“The Presentation of Christ in the Temple”, Andrea Mantegna, c.1454, Gemäldegalerie, Staatliche, Museen su Berlin.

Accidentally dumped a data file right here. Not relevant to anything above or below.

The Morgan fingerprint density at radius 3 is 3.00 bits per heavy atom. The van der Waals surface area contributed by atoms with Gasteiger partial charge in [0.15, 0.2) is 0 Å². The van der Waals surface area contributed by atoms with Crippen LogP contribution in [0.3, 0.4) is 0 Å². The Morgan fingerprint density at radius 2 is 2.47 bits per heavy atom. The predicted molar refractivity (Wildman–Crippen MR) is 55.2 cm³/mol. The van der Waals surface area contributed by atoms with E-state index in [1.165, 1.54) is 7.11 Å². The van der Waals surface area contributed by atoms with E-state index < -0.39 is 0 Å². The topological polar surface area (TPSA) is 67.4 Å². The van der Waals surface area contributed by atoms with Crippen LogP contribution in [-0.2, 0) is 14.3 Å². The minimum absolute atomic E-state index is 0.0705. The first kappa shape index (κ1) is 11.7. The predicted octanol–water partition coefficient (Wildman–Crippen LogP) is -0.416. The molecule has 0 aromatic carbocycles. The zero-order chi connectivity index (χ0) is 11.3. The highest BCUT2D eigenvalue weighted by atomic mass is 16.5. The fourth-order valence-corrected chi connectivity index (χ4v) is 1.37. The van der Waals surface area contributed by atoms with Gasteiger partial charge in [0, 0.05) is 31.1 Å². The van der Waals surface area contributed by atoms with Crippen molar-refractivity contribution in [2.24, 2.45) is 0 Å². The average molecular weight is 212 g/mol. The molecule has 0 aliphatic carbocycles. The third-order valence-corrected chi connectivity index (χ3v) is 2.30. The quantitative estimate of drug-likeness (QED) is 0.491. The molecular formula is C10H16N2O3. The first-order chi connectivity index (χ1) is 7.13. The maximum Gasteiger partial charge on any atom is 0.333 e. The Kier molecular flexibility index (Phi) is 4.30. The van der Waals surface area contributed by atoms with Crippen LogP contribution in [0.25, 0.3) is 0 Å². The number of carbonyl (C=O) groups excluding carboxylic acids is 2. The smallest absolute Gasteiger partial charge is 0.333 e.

This painting must have had some personal meaning for Mantegna. It dates from around the time of his marriage to Nicolosia, who was a Bellini. The two figures behind are thought to be Mantegna and his wife. The pose of the mother and child might be derived from an icon where their mouths are close enough to share the same breath. It is like a frieze but one in which the narrative moves from right to left. Simeon has just given her back the child and she receives him with Simeon’s words ringing in her ears. The Virgins her arm on the illusionistic frame as the child who she and Simeon hold enters the viewer’s world. It is not inconceivable that this was meant to hang above an altar, perhaps in a private chapel. If so imagine how it would look in candlelight, enhancing the illusion that the Virgin and Child are just at a window opening unto our space. This fictional frame has been described as both lens and stage. It is as if we are given a window unto the sacred event, whilst the same event breaks into our world, offering meaning and insight into our own lives. And so this is meaningful for us as we celebrate the Presentation of the Lord, holding lighted candles out to be blessed. At the time, a new devotional movement, which became known as Devotio Moderna, had arrived south of the Alps and tracts such as “The Imitation of Christ” by Thomas A Kempis (1418-27) were widely read and they greatly influenced the devout, whether literate or illiterate. This movement emphasised a more personal connection with Christ and with his mother. Readers were urged to imagine the gospel scene and meditate on it. The child cries out as Christ would on the cross , and his swaddling bands suggests a shroud. Childbirth was a risky business both before and after, for both mother and child. Could this work have been painted to mark the safe delivery of their first child and before which Masses could be offered in thanksgiving?
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